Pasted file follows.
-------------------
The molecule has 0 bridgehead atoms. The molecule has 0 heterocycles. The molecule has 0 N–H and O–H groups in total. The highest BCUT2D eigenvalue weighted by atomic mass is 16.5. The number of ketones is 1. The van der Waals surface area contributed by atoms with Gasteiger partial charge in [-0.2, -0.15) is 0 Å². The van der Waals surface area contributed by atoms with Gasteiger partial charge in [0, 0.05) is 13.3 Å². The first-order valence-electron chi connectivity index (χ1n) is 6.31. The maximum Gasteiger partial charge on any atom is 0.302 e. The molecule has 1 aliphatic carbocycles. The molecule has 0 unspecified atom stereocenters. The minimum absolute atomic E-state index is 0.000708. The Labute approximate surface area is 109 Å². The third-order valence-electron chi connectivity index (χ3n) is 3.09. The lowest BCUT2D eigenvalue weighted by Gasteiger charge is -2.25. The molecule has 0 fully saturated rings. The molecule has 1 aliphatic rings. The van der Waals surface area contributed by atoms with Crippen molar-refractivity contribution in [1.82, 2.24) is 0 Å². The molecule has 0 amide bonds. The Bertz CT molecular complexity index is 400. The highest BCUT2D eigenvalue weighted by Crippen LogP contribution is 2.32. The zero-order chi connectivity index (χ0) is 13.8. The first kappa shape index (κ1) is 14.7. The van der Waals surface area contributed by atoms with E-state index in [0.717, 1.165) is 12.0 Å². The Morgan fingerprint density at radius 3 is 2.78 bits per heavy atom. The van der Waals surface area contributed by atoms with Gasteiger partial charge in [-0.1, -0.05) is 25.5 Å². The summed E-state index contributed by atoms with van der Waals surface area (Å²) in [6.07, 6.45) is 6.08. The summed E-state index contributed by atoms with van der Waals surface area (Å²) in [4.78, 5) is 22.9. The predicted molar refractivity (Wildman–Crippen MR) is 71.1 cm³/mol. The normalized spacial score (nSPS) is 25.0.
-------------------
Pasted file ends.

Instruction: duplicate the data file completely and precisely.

The molecule has 0 bridgehead atoms. The molecule has 0 heterocycles. The molecule has 0 N–H and O–H groups in total. The highest BCUT2D eigenvalue weighted by atomic mass is 16.5. The number of ketones is 1. The van der Waals surface area contributed by atoms with Gasteiger partial charge in [-0.2, -0.15) is 0 Å². The van der Waals surface area contributed by atoms with Gasteiger partial charge in [0, 0.05) is 13.3 Å². The first-order valence-electron chi connectivity index (χ1n) is 6.31. The maximum Gasteiger partial charge on any atom is 0.302 e. The molecule has 1 aliphatic carbocycles. The molecule has 0 unspecified atom stereocenters. The minimum absolute atomic E-state index is 0.000708. The Labute approximate surface area is 109 Å². The third-order valence-electron chi connectivity index (χ3n) is 3.09. The lowest BCUT2D eigenvalue weighted by Gasteiger charge is -2.25. The molecule has 0 fully saturated rings. The molecule has 1 aliphatic rings. The van der Waals surface area contributed by atoms with Crippen molar-refractivity contribution in [1.82, 2.24) is 0 Å². The molecule has 0 amide bonds. The Bertz CT molecular complexity index is 400. The highest BCUT2D eigenvalue weighted by Crippen LogP contribution is 2.32. The zero-order chi connectivity index (χ0) is 13.8. The first kappa shape index (κ1) is 14.7. The van der Waals surface area contributed by atoms with E-state index in [0.717, 1.165) is 12.0 Å². The Morgan fingerprint density at radius 3 is 2.78 bits per heavy atom. The van der Waals surface area contributed by atoms with Gasteiger partial charge in [-0.1, -0.05) is 25.5 Å². The summed E-state index contributed by atoms with van der Waals surface area (Å²) in [6.07, 6.45) is 6.08. The summed E-state index contributed by atoms with van der Waals surface area (Å²) in [4.78, 5) is 22.9. The predicted molar refractivity (Wildman–Crippen MR) is 71.1 cm³/mol. The normalized spacial score (nSPS) is 25.0.